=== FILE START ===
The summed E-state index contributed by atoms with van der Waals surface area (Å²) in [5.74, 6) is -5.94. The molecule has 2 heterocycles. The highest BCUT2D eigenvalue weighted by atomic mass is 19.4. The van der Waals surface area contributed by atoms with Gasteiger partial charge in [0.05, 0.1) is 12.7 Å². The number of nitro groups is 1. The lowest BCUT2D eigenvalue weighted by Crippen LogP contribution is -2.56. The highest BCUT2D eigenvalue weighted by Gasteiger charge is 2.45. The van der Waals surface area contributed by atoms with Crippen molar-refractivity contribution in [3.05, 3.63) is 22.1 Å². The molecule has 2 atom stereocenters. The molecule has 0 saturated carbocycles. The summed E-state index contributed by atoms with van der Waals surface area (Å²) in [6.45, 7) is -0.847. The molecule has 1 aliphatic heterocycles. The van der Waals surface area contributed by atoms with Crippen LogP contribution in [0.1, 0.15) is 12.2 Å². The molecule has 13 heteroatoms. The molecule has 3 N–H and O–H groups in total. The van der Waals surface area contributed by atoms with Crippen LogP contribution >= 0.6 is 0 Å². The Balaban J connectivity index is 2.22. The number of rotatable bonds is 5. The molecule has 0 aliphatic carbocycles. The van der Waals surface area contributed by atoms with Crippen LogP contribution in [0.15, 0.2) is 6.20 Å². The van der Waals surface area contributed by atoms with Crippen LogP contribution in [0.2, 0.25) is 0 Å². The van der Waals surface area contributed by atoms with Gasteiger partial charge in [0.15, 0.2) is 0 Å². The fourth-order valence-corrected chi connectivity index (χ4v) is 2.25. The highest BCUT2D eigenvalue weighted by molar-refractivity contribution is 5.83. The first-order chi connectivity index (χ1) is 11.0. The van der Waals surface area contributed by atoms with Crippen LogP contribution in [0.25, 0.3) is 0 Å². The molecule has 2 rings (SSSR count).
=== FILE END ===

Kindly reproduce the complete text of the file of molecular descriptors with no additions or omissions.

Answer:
The summed E-state index contributed by atoms with van der Waals surface area (Å²) in [5.74, 6) is -5.94. The molecule has 2 heterocycles. The highest BCUT2D eigenvalue weighted by atomic mass is 19.4. The van der Waals surface area contributed by atoms with Gasteiger partial charge in [0.05, 0.1) is 12.7 Å². The number of nitro groups is 1. The lowest BCUT2D eigenvalue weighted by Crippen LogP contribution is -2.56. The highest BCUT2D eigenvalue weighted by Gasteiger charge is 2.45. The van der Waals surface area contributed by atoms with Crippen molar-refractivity contribution in [3.05, 3.63) is 22.1 Å². The molecule has 2 atom stereocenters. The molecule has 0 saturated carbocycles. The summed E-state index contributed by atoms with van der Waals surface area (Å²) in [6.45, 7) is -0.847. The molecule has 1 aliphatic heterocycles. The van der Waals surface area contributed by atoms with Crippen LogP contribution in [0.1, 0.15) is 12.2 Å². The molecule has 13 heteroatoms. The molecule has 3 N–H and O–H groups in total. The van der Waals surface area contributed by atoms with Crippen LogP contribution >= 0.6 is 0 Å². The Balaban J connectivity index is 2.22. The number of rotatable bonds is 5. The molecule has 0 aliphatic carbocycles. The van der Waals surface area contributed by atoms with Crippen LogP contribution in [0.15, 0.2) is 6.20 Å². The van der Waals surface area contributed by atoms with Crippen LogP contribution in [0.2, 0.25) is 0 Å². The van der Waals surface area contributed by atoms with Gasteiger partial charge in [0.15, 0.2) is 0 Å². The fourth-order valence-corrected chi connectivity index (χ4v) is 2.25. The highest BCUT2D eigenvalue weighted by molar-refractivity contribution is 5.83. The first-order chi connectivity index (χ1) is 11.0. The van der Waals surface area contributed by atoms with Crippen LogP contribution in [0.25, 0.3) is 0 Å². The molecule has 2 rings (SSSR count).